Determining if Miranda Rights Were Violated in Washington

You always have the right against compelled self-incrimination and the right to a criminal lawyer. Miranda requires that people be informed of these rights should they be:

  • In police custody, and
  • Subjected to interrogation.

If you were taken into custody and interrogated about criminal activity without being “Mirandized” (read your Miranda rights), any evidence provided during that interrogation may be excluded from court. Knowing what these terms mean can help you understand whether your Miranda rights were violated.

  • Custody means a reasonable person would think they were in custody if they were in the same situation. If you are held against your will, you likely have been taken into custody. For example, being put into the back of a police car typically means you are in the custody of the police. This is complicated though, because you're not free to leave during field sobriety tests, but Washington law also says police are not required to read Miranda rights to you in this scenario.
  • Subjected to interrogation means the police ask questions specifically intended to elicit incriminating statements. For example, asking why you did it or where you hid a stolen item are questions that are subjecting you to an interrogation.

One word of caution: your words can still haunt you even if you were able to prove your Miranda rights were violated and, as a result, were able to suppress the evidence flowing from that violation. At trial, incriminating statements can be used to impeach you. This means your statements can be used to show you lied or are not fully telling the truth while on the stand.

Can I Talk to the Police?

It is usually not advisable to talk to the police without the presence of an attorney. Some people, however, still want to talk. Miranda rights can be waived. Just remember: if a police officer delivers a Miranda warning, but you continue to talk, that information can be used against you as evidence in court.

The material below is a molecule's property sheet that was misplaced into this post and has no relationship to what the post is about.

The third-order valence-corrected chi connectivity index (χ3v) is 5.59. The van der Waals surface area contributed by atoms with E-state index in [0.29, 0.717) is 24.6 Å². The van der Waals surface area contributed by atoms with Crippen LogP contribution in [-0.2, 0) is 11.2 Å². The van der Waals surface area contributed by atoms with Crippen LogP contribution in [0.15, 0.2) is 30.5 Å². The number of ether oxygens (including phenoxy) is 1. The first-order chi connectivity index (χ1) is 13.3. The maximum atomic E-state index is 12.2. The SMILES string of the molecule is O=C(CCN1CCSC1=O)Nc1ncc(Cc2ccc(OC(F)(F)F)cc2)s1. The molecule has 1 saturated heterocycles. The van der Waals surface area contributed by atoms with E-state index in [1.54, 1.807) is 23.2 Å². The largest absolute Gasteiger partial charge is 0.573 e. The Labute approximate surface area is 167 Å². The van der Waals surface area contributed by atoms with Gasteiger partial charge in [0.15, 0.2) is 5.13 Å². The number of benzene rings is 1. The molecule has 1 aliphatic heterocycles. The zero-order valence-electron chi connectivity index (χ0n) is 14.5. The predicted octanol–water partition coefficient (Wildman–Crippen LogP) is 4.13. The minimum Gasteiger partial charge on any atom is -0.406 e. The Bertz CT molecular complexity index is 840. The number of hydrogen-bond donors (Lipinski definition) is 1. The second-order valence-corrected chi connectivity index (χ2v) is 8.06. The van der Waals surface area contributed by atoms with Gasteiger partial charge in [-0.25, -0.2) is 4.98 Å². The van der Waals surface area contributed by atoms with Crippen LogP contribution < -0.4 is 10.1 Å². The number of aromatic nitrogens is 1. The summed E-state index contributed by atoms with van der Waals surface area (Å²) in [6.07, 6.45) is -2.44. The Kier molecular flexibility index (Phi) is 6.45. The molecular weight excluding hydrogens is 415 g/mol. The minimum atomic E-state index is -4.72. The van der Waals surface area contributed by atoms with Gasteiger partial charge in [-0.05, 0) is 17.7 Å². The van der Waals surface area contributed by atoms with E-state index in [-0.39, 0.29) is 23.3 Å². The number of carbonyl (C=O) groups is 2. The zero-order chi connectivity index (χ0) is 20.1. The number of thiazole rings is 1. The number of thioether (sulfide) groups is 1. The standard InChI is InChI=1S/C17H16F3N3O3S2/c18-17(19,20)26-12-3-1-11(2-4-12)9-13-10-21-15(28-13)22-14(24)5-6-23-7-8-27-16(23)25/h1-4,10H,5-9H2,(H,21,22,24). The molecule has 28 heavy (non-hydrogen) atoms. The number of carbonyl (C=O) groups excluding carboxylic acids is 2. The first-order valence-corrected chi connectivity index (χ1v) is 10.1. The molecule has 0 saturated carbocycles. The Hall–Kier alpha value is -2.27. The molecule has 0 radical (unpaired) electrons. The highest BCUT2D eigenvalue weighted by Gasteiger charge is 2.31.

Why Wasn't I Read My Miranda Rights?

You may not have been read Miranda rights if you were not being taken into custody to be interrogated or put under arrest.  

The police can ask questions so long as they are not incriminating. Also, there are exceptions. For example, traffic stops are not custodial. The police can pull you over for a traffic stop, and if that leads to a suspicion of intoxicated driving, the police can ask questions without reading your Miranda rights or have you do field sobriety tests without reading rights to you, for example. 

Your Miranda rights (and a violation of these rights) depend on the exact circumstances of your encounter with the police. This is exactly why it is important to seek the advice of a criminal defense attorney in Kittitas County or Yakima County.

Contact a Criminal Defense Attorney in Kittitas County or Yakima County Today

When your Miranda rights are violated, your attorney can use that to file motions to suppress evidence or dismiss the case - remember though, it all depends on the facts and circumstances. This can be a critical component of your defense strategy. 

At Law Office of Tony Swartz, Tony is an experienced attorney and he knows what to look for. He can file motions to exclude evidence when it's applicable. Contact Tony today at 509-293-7593 or fill out the online form to schedule a free consultation.

About the Author

Tony Swartz

Tony Swartz is an experienced lawyer in Washington State. He has handled, most from start to finish, over 10,000 criminal cases with a focus on DUIs and other misdemeanor charges. In addition to his legal practice, Tony is a recognized expert in the field and routinely teaches classes at both Central Washington University and Yakima Valley College.

Law Office of Tony Swartz

Tony Swartz is a lawyer practicing criminal defense in Kittitas County and Yakima County who specializes in Ellensburg DUIs and Yakima DUIs. He also represents clients with other misdemeanor charges. Call today for a free consultation.

Tony moved to Ellensburg in 2005 and has lived here since other than a brief break for law school. He attended CWU and Willamette University College of Law. He is also on the executive board for Ellensburg Music Festival, Ellensburg Downtown Rotary, and Ellensburg Big Band (where he also plays trumpet). He also plays hockey at the Yakima Ice Rink and Kraken Community Iceplex, in addition to attending a lot of Seattle Kraken games.

Contact Info

​PO Box 684
Ellensburg, WA 98926
Office: 422 N Pine, Ellensburg WA 98926

[email protected]
Fax: 509-295-8378